In March, 1884, Rev. Mr. Alberston arrived in this state and pre-empted a claim at Haviland in Kiowa County. He proved this up by commuting it. His arrival was on Saturday, and the very day following he held services in his own little home, a house 10 by 13 feet. He organized the first congregation of Friends at Haviland, and they constructed a sod house as their meeting place, but until this was done both church and Sunday school services were continued in his own home on his claim. The old sod church was used many years, and since then the Friends have erected a splendid church home in Haviland.
Mr. Albertson was pastor in Kiowa County a number of years and was frequently employed in evangelistic and revival work through various counties of Central Kansas. He helped organize many congregations, and in three meetings held in Kiowa County one year over 100 persons were converted. Though this work necessitated absence from his farm, often at critical times, his entire compensation was the sum of $1, while his wife was presented with a turkey gobbler. On extending his work into the more western counties, Mr. Albertson became less and less sectarian and working directly for the spiritual regeneration of the people. On one or two occasions when his efforts brought about a revival of church interest so as to result in the organization of a new congregation, he lost none of his zeal because the majority of the people showed Methodist leanings and wanted a Methodist rather than a Friends Church. Among his regular pastorates have been those of Fowler, Kansas, San Diego, California, where he spent two years, Glendale Church in Kiowa County, and Liberal. He is interested in the Friends University at Wichita, and is one of the directors of the Biblical and Academic School at Haviland. Public education has had no stronger friend in Kansas than Mr. Albertsoa, and to it he has given both his money and influence.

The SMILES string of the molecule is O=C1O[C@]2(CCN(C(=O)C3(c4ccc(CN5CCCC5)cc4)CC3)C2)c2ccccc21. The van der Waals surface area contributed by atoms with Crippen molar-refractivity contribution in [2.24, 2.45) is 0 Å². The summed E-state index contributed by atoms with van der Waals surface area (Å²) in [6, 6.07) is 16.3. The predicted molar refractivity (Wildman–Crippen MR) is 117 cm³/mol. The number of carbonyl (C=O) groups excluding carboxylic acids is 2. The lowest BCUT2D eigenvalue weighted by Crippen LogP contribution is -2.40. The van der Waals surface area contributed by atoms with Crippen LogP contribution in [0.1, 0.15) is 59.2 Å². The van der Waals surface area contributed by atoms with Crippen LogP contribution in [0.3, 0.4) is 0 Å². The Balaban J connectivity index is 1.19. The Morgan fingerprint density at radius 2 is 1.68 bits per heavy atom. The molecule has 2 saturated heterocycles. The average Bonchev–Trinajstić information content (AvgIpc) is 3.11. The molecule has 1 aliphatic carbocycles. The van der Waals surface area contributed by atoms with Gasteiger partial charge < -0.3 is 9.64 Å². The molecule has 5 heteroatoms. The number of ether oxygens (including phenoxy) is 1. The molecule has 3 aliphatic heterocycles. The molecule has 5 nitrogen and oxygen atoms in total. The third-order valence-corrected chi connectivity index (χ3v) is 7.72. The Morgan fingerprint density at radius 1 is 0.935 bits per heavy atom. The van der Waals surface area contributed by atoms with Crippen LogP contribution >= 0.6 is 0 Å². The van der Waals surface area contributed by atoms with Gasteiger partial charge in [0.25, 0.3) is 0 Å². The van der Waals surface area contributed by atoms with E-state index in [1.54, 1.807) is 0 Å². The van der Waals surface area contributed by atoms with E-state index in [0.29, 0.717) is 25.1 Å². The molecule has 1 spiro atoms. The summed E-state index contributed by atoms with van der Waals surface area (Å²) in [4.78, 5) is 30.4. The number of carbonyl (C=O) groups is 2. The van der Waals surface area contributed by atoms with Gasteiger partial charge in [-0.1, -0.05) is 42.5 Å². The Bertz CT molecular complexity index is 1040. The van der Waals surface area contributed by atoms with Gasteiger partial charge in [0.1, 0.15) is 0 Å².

It would not do to overlook the fact that Mr. Albertson is properly numbered among the successful farmers of Seward County. He has always kept in close touch with affairs of the soil even when his ministerial labors kept him out of the fields. His management of crops and land investments have secured him reasonable financial independence and thus enabled him to concentrate the more attention upon his church duties.